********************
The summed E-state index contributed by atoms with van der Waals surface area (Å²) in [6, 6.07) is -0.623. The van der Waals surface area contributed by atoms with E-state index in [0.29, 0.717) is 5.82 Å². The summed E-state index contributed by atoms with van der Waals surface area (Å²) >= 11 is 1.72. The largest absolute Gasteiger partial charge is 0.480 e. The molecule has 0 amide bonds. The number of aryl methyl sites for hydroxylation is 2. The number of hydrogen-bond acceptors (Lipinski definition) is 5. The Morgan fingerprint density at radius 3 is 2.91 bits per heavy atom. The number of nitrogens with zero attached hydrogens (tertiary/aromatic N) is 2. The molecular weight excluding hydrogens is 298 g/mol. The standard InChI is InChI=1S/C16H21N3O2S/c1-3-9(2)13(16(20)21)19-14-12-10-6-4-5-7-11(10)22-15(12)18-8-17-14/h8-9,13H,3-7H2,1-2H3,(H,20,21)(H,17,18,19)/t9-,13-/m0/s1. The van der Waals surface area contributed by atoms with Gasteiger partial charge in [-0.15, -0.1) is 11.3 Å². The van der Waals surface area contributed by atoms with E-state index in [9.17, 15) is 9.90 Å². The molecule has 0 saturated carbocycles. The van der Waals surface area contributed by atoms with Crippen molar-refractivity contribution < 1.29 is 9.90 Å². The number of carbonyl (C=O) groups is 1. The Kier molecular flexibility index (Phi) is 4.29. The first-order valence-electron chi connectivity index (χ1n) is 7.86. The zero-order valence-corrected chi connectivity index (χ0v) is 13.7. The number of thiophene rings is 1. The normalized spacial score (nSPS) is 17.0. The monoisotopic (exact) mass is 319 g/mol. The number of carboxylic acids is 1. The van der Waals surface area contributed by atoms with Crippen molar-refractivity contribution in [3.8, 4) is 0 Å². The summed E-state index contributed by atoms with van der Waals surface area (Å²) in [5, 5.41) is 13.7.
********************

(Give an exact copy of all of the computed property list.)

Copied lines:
The summed E-state index contributed by atoms with van der Waals surface area (Å²) in [6, 6.07) is -0.623. The van der Waals surface area contributed by atoms with E-state index in [0.29, 0.717) is 5.82 Å². The summed E-state index contributed by atoms with van der Waals surface area (Å²) >= 11 is 1.72. The largest absolute Gasteiger partial charge is 0.480 e. The molecule has 0 amide bonds. The number of aryl methyl sites for hydroxylation is 2. The number of hydrogen-bond acceptors (Lipinski definition) is 5. The Morgan fingerprint density at radius 3 is 2.91 bits per heavy atom. The number of nitrogens with zero attached hydrogens (tertiary/aromatic N) is 2. The molecular weight excluding hydrogens is 298 g/mol. The standard InChI is InChI=1S/C16H21N3O2S/c1-3-9(2)13(16(20)21)19-14-12-10-6-4-5-7-11(10)22-15(12)18-8-17-14/h8-9,13H,3-7H2,1-2H3,(H,20,21)(H,17,18,19)/t9-,13-/m0/s1. The van der Waals surface area contributed by atoms with Gasteiger partial charge in [-0.15, -0.1) is 11.3 Å². The van der Waals surface area contributed by atoms with E-state index in [9.17, 15) is 9.90 Å². The molecule has 0 saturated carbocycles. The van der Waals surface area contributed by atoms with Crippen molar-refractivity contribution < 1.29 is 9.90 Å². The number of carbonyl (C=O) groups is 1. The Kier molecular flexibility index (Phi) is 4.29. The first-order valence-electron chi connectivity index (χ1n) is 7.86. The zero-order valence-corrected chi connectivity index (χ0v) is 13.7. The number of thiophene rings is 1. The normalized spacial score (nSPS) is 17.0. The monoisotopic (exact) mass is 319 g/mol. The number of carboxylic acids is 1. The van der Waals surface area contributed by atoms with Crippen molar-refractivity contribution in [3.8, 4) is 0 Å². The summed E-state index contributed by atoms with van der Waals surface area (Å²) in [5, 5.41) is 13.7.